Transplanting Propagated Rose Cuttings

Last fall I shared my over grown rose bush, it was thriving beyond belief so I decided to propagate a few stems last September when the temperatures dropped.

I enjoy this activity it’s relaxing and that afternoon can be found here, rooting roses from cuttings.

This is an excellent way to expand the beauty in your garden without the expense of buying plants.  Especially if you want a row of roses in the same variety.

Have nine buckets of cuttings and they all took but one; that was nothing more than amazing.

I didn’t use root hormone to root these roses either.  I relied on the soil nutrients do let the magic transpire.

I also make llama tea for some of my watering activities and that seemed to really nurture the outcomes of these cuttings.

Here’s my rose bush, she’s now twice the size from last fall and full of buds.

I’m tempted to trim again because these little roses are the sweetest. The plan is to take these new plants with me when we move, propagating is a great way to bring part of your garden with you.

I didn’t expect such great success from the first batch of cuttings so I decided to transplant some near the front of the house in this red planter.

Once they’re in bloom they look great against the brick background.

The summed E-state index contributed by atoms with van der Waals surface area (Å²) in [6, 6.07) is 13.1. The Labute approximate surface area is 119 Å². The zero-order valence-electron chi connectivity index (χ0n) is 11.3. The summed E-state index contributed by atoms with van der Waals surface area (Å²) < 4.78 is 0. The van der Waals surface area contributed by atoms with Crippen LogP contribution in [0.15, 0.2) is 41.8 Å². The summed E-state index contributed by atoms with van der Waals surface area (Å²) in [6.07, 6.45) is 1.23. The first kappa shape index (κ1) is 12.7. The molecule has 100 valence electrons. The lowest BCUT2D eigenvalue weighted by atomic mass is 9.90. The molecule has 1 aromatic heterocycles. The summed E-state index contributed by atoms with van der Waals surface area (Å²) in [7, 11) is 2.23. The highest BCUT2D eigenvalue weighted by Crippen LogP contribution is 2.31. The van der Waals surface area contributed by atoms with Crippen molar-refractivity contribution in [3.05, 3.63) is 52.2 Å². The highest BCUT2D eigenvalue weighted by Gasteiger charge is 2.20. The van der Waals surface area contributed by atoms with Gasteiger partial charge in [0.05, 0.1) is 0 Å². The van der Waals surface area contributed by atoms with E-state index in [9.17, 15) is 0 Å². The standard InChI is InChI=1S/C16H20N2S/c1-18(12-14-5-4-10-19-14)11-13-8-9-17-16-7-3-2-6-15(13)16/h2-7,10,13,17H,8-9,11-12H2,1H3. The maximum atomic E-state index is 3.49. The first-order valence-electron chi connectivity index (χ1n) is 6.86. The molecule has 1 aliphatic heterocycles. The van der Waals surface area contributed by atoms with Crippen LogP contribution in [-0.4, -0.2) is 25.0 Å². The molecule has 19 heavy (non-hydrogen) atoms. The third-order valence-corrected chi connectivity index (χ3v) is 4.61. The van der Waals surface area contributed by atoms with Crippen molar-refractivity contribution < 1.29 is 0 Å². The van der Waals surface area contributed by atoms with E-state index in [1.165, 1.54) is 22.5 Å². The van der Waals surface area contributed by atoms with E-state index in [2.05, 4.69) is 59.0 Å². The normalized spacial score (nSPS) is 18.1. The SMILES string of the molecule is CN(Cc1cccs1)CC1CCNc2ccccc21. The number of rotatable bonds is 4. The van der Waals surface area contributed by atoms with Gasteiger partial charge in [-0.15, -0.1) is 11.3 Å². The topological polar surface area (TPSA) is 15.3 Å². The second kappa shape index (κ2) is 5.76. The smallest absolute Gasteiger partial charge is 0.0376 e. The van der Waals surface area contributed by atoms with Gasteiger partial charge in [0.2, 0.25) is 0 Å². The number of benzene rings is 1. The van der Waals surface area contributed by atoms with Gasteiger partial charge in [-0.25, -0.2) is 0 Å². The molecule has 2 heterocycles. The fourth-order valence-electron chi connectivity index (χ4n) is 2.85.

Let’s Recap the Original Propagation

  • The cuttings looked amazing for about a week.
  • The blooms and green dried up so I could gently remove them.
  • I was left with green sticks.
  • Through winter I fed them Llama tea and they sat for months.
  • Around November or December new leaves began to form.
  • When February arrived they were all green but one.

Transplanting Two

Look at this soil isn’t it amazing?

I love that dark rich color, this soil was fertilized with chicken and llama manure over winter and I’m positive these roses are going to love this space.

After I mixed the dirt and removed some making room for the roses, I carefully added the two plants one by one and fed a serving of llama tea. They won’t need any more additional nutrients for at least another 4 months.

Finishing Up

Then I placed the soil back into the container covering the roots for a successful transplant, they will sit here for a couple weeks undisturbed and then I will go back and trim off any negative looking stems if needed.

Expanding rose’s from cuttings is fun and it’s easier than you might think.  This is the perfect way to multiply your garden without spending a lot of money.

How to transplant roses that were propagated successfully the previous season#Garden Tips, #Roses

One comment

Leave a Reply

Your email address will not be published. Required fields are marked *